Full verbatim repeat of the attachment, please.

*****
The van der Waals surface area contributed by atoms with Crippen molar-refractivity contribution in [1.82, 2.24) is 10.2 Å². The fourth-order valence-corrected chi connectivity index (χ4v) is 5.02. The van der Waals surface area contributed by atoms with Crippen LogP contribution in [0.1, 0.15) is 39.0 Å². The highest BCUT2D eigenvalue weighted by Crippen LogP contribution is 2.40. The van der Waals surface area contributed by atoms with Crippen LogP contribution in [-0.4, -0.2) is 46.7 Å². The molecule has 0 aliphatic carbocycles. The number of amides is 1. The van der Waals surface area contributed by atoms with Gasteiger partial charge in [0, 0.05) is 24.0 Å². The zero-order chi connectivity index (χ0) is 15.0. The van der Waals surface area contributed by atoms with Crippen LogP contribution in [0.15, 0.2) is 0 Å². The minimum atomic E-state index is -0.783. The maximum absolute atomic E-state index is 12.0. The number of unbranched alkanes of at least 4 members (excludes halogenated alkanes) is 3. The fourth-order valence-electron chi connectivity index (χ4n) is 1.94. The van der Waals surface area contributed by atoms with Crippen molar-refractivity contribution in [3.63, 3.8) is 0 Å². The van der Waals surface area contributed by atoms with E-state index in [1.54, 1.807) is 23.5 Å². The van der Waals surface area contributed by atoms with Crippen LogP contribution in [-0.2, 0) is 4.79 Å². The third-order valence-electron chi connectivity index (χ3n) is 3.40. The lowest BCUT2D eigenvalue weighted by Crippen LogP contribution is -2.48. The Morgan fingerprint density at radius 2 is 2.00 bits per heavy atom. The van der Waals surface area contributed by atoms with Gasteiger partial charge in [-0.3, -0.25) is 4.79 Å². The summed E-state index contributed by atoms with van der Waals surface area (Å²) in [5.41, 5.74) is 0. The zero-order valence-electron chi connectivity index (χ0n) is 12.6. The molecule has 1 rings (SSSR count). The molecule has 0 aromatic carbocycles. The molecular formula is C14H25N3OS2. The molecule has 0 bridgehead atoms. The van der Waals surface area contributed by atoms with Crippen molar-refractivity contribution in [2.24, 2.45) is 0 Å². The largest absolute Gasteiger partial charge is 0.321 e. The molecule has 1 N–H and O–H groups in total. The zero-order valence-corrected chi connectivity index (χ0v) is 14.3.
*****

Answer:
The van der Waals surface area contributed by atoms with Crippen molar-refractivity contribution in [1.82, 2.24) is 10.2 Å². The fourth-order valence-corrected chi connectivity index (χ4v) is 5.02. The van der Waals surface area contributed by atoms with Crippen LogP contribution in [0.1, 0.15) is 39.0 Å². The highest BCUT2D eigenvalue weighted by Crippen LogP contribution is 2.40. The van der Waals surface area contributed by atoms with Crippen LogP contribution in [-0.4, -0.2) is 46.7 Å². The molecule has 0 aliphatic carbocycles. The number of amides is 1. The van der Waals surface area contributed by atoms with Gasteiger partial charge in [0, 0.05) is 24.0 Å². The zero-order chi connectivity index (χ0) is 15.0. The van der Waals surface area contributed by atoms with Crippen LogP contribution in [0.15, 0.2) is 0 Å². The minimum atomic E-state index is -0.783. The maximum absolute atomic E-state index is 12.0. The number of unbranched alkanes of at least 4 members (excludes halogenated alkanes) is 3. The fourth-order valence-electron chi connectivity index (χ4n) is 1.94. The van der Waals surface area contributed by atoms with Crippen molar-refractivity contribution in [3.63, 3.8) is 0 Å². The van der Waals surface area contributed by atoms with E-state index in [1.54, 1.807) is 23.5 Å². The van der Waals surface area contributed by atoms with Crippen LogP contribution in [-0.2, 0) is 4.79 Å². The third-order valence-electron chi connectivity index (χ3n) is 3.40. The lowest BCUT2D eigenvalue weighted by Crippen LogP contribution is -2.48. The Morgan fingerprint density at radius 2 is 2.00 bits per heavy atom. The van der Waals surface area contributed by atoms with Gasteiger partial charge in [-0.3, -0.25) is 4.79 Å². The summed E-state index contributed by atoms with van der Waals surface area (Å²) in [5.41, 5.74) is 0. The zero-order valence-electron chi connectivity index (χ0n) is 12.6. The molecule has 1 rings (SSSR count). The molecule has 0 aromatic carbocycles. The molecular formula is C14H25N3OS2. The molecule has 0 bridgehead atoms. The van der Waals surface area contributed by atoms with Crippen molar-refractivity contribution in [2.24, 2.45) is 0 Å². The largest absolute Gasteiger partial charge is 0.321 e. The molecule has 1 N–H and O–H groups in total. The zero-order valence-corrected chi connectivity index (χ0v) is 14.3.